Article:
GDPR went into effect on May 25. With significant penalties for non-compliance, and the fact that any organisation that communicates with people in the EU will have to comply, there was a lot of discussion in the run-up to the enforcement deadline. There continues to be a lot of discussions well after. Many companies are still struggling to comply with the regulations and have questions about various aspects of compliance. What are the regulations? What do we do if our company is not ready for GDPR? Does GDPR affect other departments aside from marketing? How do we build campaigns that help gain compliance?
ON24’s Insight50 Ask About: Regulation webinar addresses these questions and more. Webinar panelists Abigail Dubiniecki, senior lawyer and specialist at My Inhouse Lawyer, Richard Preece, Director at DA Resilience and Zach Thornton, External Affairs Manager at the DMA shared their knowledge and expertise to answer questions and discuss the various aspects of GDPR and what it means to companies.
Here are just six key takeaways from the webinar, moderated by Andrew Warren-Payne from Market2Marketers.
If your company is not 100% compliant with GDPR, you are not alone. Of the webinar attendees, 48% reported that ‘We are not fully compliant but are taking steps towards it’ when asked ‘Where is your company in terms of readiness for GDPR?’
On this note, one important question came from the audience: if your contacts have not opted in by the 25th May deadline, does it mean you can no longer contact them? According to Zach Thornton, if your company is already abiding by opt-in consent rules and you have a continual engagement or relationship with your customer, this implies continual consent making renewal of consent unnecessary. He believes that companies going through this re-consenting process are wasting resources and might needlessly be keeping in touch with contacts that are consenting to receive marketing.
If you are feeling a bit behind on GDPR compliance, don’t panic. Abigail Dubiniecki, from My Inhouse Lawyer, advises not to panic and to think before you act. She has a Five-Step Procrastinator’s Checklist that can help you towards compliance.
- Know the law
Get on the ICO website and familiarise yourself with the following guidelines and tools:
- Know your data
Know what kind of data you have. This is important because, as Dubiniecki says, “You can’t do things properly if you don’t know what you have.”
- Know your legal justification and your purpose
Segment your database and identify what the legal justification is for having those contacts. You’ll want to know the following information about your contacts:
- Preference they have
- Purpose you are allowed to market to them
- Trim the fat
This is where you want to use your metrics. Find out how much engagement you have had with your contacts. From that point, you can purge those contacts that do not engage.
- Go forth and market, but do it appropriately and maintain good practices
Establish workflows and make sure you have a record of processing activities. Most importantly, make sure you train those people involved in these workflows and processing activities.
Many of the webinar participants polled (39%) are not sure whether GDPR would be good for business. However, the majority (54%) felt that GDPR would have a positive effect on business.
This positive outlook on GDPR’s on the state of business is refreshing and in line with the advice given by Zach Thornton. He suggests that companies make privacy a positive. Transparent, common-sense guidance allows companies to address customers’ concerns about their personal data and let customers know that they are in control of how your company uses their data. Privacy can now be a company’s unique selling point.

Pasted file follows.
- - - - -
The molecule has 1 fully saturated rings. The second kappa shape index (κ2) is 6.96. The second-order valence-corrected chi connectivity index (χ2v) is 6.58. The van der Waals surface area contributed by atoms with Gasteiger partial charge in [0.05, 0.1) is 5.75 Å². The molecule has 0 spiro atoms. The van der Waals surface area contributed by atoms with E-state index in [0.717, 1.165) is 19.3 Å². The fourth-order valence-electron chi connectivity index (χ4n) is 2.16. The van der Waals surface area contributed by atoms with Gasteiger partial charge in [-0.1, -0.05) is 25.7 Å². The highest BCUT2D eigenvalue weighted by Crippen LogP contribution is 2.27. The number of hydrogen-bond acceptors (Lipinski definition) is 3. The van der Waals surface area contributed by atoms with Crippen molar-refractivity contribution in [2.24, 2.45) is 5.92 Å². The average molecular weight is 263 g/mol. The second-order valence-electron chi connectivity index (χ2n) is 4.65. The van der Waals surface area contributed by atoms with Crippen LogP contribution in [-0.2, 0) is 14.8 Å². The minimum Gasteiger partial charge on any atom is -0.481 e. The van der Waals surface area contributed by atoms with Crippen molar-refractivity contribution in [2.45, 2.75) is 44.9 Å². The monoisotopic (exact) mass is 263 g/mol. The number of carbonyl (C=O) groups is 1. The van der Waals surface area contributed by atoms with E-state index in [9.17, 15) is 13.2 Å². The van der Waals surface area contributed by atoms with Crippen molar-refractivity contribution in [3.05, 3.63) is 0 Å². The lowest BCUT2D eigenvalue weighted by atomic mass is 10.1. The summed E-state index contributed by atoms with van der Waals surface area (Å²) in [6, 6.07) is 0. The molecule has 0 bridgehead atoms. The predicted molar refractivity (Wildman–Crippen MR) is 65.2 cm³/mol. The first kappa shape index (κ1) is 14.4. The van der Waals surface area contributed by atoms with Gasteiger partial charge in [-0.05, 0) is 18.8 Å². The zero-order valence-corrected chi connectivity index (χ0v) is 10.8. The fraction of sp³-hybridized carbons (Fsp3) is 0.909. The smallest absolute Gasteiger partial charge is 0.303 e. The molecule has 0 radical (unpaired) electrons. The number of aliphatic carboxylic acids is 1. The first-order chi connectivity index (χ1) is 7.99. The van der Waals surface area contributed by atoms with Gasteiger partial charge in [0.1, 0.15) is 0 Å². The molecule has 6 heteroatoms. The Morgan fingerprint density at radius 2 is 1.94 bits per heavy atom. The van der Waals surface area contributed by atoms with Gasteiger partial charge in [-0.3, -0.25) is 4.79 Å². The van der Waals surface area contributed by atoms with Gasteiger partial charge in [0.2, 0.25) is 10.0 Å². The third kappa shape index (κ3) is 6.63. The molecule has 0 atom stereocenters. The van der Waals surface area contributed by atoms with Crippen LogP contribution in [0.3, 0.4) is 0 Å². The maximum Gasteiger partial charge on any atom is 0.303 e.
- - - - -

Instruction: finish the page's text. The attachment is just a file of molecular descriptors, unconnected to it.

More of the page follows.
A good example of an organisation making privacy positive is the BBC, which uses a layered privacy approach. This method provides the most important information to the contact first at the top layer (for example, on a sign-up form); thereafter, each layer of additional information gets more detailed but still gives a clear explanation as to how that information will be used. This approach makes it easier to explain privacy information for the average person.
Not surprisingly, email is believed to be the marketing channel that has the greatest amount of risk in reference to GDPR. Webinars were seen as the lowest risk.
But while much talk has been on marketing practices and channels that will fall under the scrutiny of GDPR, what about sales activities?
As Zach Thornton explained, because GDPR applies to the processing of personal data that can be linked back to an individual, it does apply to sales activities such as cold calling, contacting prospects via social media such as LinkedIn as well as the use of email prospecting tools. It is important to note that GDPR also applies to human resources, IT and any other department that processes personal data.
So how can marketers design their campaigns to gain compliance? According to Abigail Dubiniecki, the answer is to design marketing campaigns that establish a reason for engagement and encourages the development of relationships. If marketing efforts, such as webinars, are created around the idea that people don’t want to miss out and the excitement of being part of something interesting, people will sign up so they can be notified of upcoming events. If you deliver value, compliance will follow
The last takeaway from the webinar is one to keep in mind—compliance does not end; it is an endeavor. As Richard Preece explained, compliance is an ongoing process. It requires you to challenge the way you do things, to understand the risk and have a clear system in place. This system will allow for continuous improvements and adapts over time to the needs of your business.
If you want to know more, the ON24 Insight50 Ask About: Regulation is available now on-demand.